P&G didn't just settle for being the best in the industry. They could have easily continued improving the scent or formula of their products, but instead, they took a different approach. By observing and listening to their users, they were able to shift their focus to the user experience. And it certainly paid off. Once they observed the soapy dripping mess, they discovered a problem that users hadn’t truly realized they had. By finding users' problems before the users and competitors, they were able to stay ahead of the game. But here's the thing - users will pick and choose what problem is worse for them at that point in time, and they may not even be able to tell you which one is the one they really want solved. So, it's up to you to get out there, observe and find the real problems that need solving. Because when you do, you'll avoid the risk of disruption.
Did P&G's approach pay off?
You bet! They redesigned the bottle and patented the cap, and Tide was flying off the shelves. However, their patent only protected the innovation for a limited time before their competitors found ways around it. Even though P&G remained popular with customers, the value proposition didn't do enough to retain all their customers. When people were presented with other options, they were more likely to choose cheaper brands, just as we saw happen during COVID and the rise of inflation. As a result, P&G's product market fit shifted as they needed to find other compelling add-on value beyond their initial innovation. So, the lesson here is that you should always be looking for ways to improve your value proposition, anticipate and exceed customers’ expectations.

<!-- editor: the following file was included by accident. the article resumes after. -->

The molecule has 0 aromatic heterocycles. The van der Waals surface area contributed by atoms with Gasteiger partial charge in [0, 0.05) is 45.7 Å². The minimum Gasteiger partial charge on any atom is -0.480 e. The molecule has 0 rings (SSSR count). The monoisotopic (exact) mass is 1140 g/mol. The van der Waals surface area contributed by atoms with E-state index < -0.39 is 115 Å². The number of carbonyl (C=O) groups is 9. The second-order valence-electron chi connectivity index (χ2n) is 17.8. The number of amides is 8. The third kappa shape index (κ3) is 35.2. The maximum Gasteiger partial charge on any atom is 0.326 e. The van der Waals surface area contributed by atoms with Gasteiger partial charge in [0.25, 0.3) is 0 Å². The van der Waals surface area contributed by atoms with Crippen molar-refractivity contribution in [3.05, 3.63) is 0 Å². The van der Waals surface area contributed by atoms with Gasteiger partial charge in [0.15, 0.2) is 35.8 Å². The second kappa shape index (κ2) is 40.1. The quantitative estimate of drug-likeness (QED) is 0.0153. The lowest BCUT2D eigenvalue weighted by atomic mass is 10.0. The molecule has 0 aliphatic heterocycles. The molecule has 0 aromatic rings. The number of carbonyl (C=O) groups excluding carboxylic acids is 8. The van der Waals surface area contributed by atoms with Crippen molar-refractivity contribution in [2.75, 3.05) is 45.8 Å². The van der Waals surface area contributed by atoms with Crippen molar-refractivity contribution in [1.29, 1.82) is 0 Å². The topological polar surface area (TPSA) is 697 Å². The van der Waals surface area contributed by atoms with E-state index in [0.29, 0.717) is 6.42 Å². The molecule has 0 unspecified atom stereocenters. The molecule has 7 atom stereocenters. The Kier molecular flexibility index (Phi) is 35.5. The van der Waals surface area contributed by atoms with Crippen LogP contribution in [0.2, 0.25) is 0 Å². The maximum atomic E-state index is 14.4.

Many other companies have conducted this type of bottoms-up market research.
Did you know that Starbucks uses ethnographic research to understand customers' behaviors and desires? They are not just observing how customers order, but what they are doing before and after they order. This approach led to the development of Starbucks' Mobile Order & Pay feature, which allows customers to grab their coffee and go.
Have you ever thought about the products you use in your everyday life and how they solve problems for you? It's easy to take them for granted when they're so integrated into your daily existence. If you take a closer look, you'll see that successful products all have a unique value proposition. Besides Tide, P&G has created many successful brands such as Olay. By observing and addressing their users’ pain points, P&G has continued to deliver compelling value propositions to its customers.
What is a value proposition?
A value proposition is the fundamental benefit your product or service provides customers that sets it apart from others and convinces them to choose your product. It is the answer to "why" customers should choose you instead of the competition. Sometimes, your key competitors are more subtle, like “doing nothing” or settling for “good enough.”